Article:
Bed Bug Feces (Poop): What Do Their Droppings Look Like?

If you know how to identify bed bug feces, you’re able to not only spot a potential infestation but stop one.

After reading this guide, you’ll know exactly how to identify bed bug poop, meaning you can take swift action. Whether it’s being able to call in a professional before it’s too late or spotting evidence on your travels so you avoid welcoming bed bugs into your home.

What Do Bed Bug Feces Look Like?

Bed bug feces will often appear in clusters of tiny spots, streaks, or smudges. They’ll look a bit like freckles, but a gross slimy version.

It can sometimes be mistaken for mold or mildew, so you can use the following to help you identify bed bug poop:

Poop Shape

If you are looking at a collection of quite regular shapes, it could be bed bug feces. Each dropping has a uniform shape and can be found deposited in latrine clusters or more randomly along popular runs.

Poop Size

Imagine you have dotted an “i” with a marker. That’s about the size of a dropping. Although there is a slight variation in size between nymphs and adults, you are not likely to notice. 

Poop Color

Is there something on your bed that looks like a rusty dark spot? Bed bugs thrive on fresh blood and nothing else. So quite naturally, their droppings reflect their singular diet. Bed bug feces will be a dark red-brown, like blood left to stain. Sometimes it’s so dark red it looks black.

Poop Smell

Due to bed bugs solely feeding on blood, their droppings can have a rusty, musky smell to it.

However, once inspecting your mattress, it’s common of a bed bug infestation to smell more like mold or damp.

Identifying Bed Bug Poop With Wet Towel

If you’re still unsure, you can use the following test:

Take a wet paper towel and dab at a spot. Bed bug fecal matter will smudge red onto the towel when wet.

Where Will You Find Bed Bug Droppings?

Your Sheets?

It’s actually unlikely you’d ever find bed bug poop on your bedsheets because they take a long time to digest.

After bed bugs feed on their blood host, they’ll retreat back into their harborage where they’ll sleep, digest, and poop.

Your Mattress?

This is where you’ll most likely find bed bug poop. You’ll see small clusters of what may appear like freckles, mold, or mildew.

Due to bed bug feces being more liquid than solid, these stains will often be dried into the fabric or smeared in streaks across it.

According to this study on bed bugs, it’s common to find bed bugs feces close to their harborage (nest).

Can Bed Bug Droppings Cause Health Problems

It’s natural to worry about something as gross as bed bug waste causing health problems. There is no clear scientific evidence for or against any long-term health implications. However, their unwelcome presence could be a problem for some in the short term.

Some bed bug studies noticed that bed bug fecal matter contains histamine. This chemical compound is found in their aggregation pheromone, a scent secreted when bed bugs congregate.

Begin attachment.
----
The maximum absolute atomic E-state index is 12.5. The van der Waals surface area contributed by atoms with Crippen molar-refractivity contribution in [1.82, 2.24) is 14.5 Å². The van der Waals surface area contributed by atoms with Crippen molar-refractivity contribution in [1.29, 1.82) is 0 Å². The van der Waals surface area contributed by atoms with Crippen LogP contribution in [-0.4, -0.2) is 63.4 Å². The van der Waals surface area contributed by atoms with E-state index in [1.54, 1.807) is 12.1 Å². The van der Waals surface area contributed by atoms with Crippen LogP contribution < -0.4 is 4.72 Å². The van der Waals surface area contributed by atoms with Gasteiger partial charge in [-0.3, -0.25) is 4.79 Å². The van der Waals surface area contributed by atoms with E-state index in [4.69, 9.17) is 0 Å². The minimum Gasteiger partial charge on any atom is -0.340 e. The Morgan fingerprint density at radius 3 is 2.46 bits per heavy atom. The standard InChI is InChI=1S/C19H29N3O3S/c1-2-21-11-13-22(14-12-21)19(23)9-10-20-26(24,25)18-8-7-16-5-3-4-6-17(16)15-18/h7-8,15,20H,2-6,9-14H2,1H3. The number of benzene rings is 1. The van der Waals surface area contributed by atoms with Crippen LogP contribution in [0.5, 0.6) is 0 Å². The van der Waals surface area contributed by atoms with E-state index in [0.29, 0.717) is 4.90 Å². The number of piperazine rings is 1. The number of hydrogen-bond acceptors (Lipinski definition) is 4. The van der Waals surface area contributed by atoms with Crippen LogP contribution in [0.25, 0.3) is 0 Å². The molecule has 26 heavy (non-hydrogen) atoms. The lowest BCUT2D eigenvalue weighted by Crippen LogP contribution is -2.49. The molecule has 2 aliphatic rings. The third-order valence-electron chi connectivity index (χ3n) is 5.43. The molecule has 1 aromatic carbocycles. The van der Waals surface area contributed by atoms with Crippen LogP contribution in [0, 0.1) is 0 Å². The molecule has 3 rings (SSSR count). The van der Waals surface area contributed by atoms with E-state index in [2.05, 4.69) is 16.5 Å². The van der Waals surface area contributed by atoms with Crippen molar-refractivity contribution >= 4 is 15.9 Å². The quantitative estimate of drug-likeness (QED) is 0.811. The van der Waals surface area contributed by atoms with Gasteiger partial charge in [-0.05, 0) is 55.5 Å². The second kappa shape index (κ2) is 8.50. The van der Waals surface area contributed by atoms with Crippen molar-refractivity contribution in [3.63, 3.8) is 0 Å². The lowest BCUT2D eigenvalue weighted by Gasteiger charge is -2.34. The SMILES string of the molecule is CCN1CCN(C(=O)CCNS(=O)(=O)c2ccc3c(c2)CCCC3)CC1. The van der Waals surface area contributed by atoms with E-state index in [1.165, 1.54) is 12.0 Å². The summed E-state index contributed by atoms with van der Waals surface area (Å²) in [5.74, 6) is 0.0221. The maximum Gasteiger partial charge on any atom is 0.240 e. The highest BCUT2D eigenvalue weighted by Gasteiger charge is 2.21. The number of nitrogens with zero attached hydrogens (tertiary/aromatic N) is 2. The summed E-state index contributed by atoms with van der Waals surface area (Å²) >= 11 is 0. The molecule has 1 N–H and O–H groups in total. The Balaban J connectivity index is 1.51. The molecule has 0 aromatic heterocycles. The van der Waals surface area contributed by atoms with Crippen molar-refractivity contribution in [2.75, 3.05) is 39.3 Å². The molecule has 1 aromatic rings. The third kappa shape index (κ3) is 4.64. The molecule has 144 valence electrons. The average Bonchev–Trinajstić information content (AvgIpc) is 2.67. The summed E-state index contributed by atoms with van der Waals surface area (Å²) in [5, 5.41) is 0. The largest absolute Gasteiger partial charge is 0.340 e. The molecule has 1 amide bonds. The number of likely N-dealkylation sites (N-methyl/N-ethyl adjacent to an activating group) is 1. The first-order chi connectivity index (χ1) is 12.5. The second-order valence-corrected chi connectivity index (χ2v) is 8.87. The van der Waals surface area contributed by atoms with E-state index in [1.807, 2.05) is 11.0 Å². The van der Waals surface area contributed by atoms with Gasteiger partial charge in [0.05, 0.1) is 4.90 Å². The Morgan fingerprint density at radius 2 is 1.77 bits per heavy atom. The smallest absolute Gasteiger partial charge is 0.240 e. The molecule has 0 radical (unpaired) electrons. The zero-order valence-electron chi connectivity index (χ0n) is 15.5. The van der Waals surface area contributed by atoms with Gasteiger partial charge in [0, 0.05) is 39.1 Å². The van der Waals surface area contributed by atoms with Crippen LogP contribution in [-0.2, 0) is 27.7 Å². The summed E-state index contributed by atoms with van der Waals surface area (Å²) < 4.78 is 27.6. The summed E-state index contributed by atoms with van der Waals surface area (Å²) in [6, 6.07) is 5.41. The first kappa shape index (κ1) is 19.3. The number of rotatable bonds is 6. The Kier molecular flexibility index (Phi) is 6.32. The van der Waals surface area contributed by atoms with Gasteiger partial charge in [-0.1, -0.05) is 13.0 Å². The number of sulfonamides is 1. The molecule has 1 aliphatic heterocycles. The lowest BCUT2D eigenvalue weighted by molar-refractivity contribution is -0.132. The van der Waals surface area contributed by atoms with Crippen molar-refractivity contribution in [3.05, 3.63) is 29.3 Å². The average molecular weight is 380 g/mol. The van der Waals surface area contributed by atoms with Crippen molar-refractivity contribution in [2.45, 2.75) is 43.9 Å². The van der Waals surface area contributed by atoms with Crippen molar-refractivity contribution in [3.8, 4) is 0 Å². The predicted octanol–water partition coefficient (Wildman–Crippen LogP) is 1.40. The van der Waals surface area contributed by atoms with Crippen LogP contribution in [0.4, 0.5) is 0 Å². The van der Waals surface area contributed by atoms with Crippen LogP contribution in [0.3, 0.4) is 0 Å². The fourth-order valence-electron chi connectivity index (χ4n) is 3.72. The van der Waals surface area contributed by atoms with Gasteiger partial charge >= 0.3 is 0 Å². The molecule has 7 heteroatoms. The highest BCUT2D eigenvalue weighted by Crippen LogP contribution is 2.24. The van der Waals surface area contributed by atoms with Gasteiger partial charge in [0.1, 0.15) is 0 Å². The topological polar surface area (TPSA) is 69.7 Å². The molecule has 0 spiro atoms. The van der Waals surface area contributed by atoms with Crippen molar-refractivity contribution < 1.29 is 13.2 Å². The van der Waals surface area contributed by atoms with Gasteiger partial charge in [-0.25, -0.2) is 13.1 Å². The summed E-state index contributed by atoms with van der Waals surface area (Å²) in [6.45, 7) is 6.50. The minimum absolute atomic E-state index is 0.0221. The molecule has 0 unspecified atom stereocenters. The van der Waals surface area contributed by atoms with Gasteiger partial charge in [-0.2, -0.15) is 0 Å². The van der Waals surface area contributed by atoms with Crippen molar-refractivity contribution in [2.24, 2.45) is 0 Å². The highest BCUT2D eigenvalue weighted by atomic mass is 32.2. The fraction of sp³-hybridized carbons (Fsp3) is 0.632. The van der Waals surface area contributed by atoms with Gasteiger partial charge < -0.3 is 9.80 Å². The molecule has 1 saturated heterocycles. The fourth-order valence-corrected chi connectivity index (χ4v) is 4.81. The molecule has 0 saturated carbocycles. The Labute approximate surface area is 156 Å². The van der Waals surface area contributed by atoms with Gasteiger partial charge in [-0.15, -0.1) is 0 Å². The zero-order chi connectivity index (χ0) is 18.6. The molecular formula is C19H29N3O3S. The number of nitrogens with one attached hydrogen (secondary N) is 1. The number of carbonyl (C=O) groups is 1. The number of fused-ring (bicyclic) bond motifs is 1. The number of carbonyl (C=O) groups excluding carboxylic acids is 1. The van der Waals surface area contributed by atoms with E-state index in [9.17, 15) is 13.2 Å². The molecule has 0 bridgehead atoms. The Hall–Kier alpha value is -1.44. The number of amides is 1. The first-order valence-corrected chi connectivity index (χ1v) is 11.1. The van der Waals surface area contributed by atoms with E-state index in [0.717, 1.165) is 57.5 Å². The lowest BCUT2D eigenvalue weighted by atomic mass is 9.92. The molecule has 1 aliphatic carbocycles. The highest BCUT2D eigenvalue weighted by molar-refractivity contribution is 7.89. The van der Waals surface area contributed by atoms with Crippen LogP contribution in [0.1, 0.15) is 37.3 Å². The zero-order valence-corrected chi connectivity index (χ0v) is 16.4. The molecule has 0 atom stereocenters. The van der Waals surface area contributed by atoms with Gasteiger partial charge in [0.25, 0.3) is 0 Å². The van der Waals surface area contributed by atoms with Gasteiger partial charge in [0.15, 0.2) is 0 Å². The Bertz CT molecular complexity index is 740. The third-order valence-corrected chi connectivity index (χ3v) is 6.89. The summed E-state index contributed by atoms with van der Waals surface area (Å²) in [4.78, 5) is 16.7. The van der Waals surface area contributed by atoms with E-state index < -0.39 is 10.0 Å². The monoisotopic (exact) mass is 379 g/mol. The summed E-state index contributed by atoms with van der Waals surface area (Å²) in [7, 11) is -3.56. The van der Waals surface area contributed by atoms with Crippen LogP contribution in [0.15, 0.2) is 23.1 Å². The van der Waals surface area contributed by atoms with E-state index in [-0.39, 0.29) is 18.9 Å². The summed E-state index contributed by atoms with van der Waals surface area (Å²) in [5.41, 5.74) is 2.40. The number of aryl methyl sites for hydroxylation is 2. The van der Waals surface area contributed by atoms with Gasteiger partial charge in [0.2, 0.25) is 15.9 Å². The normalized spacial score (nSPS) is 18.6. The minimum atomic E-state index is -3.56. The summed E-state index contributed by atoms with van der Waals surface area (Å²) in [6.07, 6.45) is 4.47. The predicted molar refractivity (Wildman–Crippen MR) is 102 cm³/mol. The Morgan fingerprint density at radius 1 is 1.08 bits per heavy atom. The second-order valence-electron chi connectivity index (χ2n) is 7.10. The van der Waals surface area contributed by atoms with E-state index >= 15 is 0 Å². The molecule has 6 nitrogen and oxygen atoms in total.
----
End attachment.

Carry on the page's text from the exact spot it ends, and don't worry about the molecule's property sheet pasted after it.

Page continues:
Because of this histamine, exposure to droppings can trigger allergic reactions in allergy-prone people. The extent varies from person to person depending on the individual’s immune system response. In most cases, even in people with no known allergies, the immune reaction presents as itching at the site of the bite. Sometimes, this reaction can be so severe it needs medical intervention.

In other potentially life-threatening cases, bed bug droppings have been suspected as triggers for asthma attacks.

Investigations found that households with a bed bug infestation had higher background levels of histamine compared to households with no infestation and that bed bug fecal waste, rather than the bug itself, had a large role to play in it.

Cleaning Bed Bug Feces

As mentioned above, there is no clear evidence bed bug feces cause you any harm, so as long as you don’t have an infestation, you don’t have to clean it.

However, that’s gross, so here’s what you can do:

Often, to clean any type of poop off of a mattress people use hydrogen peroxide treatment:

  1. 8oz Hydrogen peroxide 3%
  2. 1-2 drops of dishwashing detergent
  3. Two table spoons of baking soda
  4. 1 industrial strength spray bottle (if spray bottle tube has filter, remove as this can be clogged by the baking soda)

Mix your solution into your spray bottle, spray onto bed bug poop, and clean. Once it’s dried you will need to vacuum it as there will be baking soda left over.

Conclusion

Although identifying potential bed bug poop stains is a good indicator you may have an infestation, it’s not guaranteed.

Seeing a living bed bug is the only way to truly confirm you have a problem, which can be much more difficult.

If you’re concerned, your best course of action is to contact a professional to come and inspect your home.

Andrew Cunningham
Andrew Cunningham
Hello, Andrew is the co-founder and lead editor for DailyPest.

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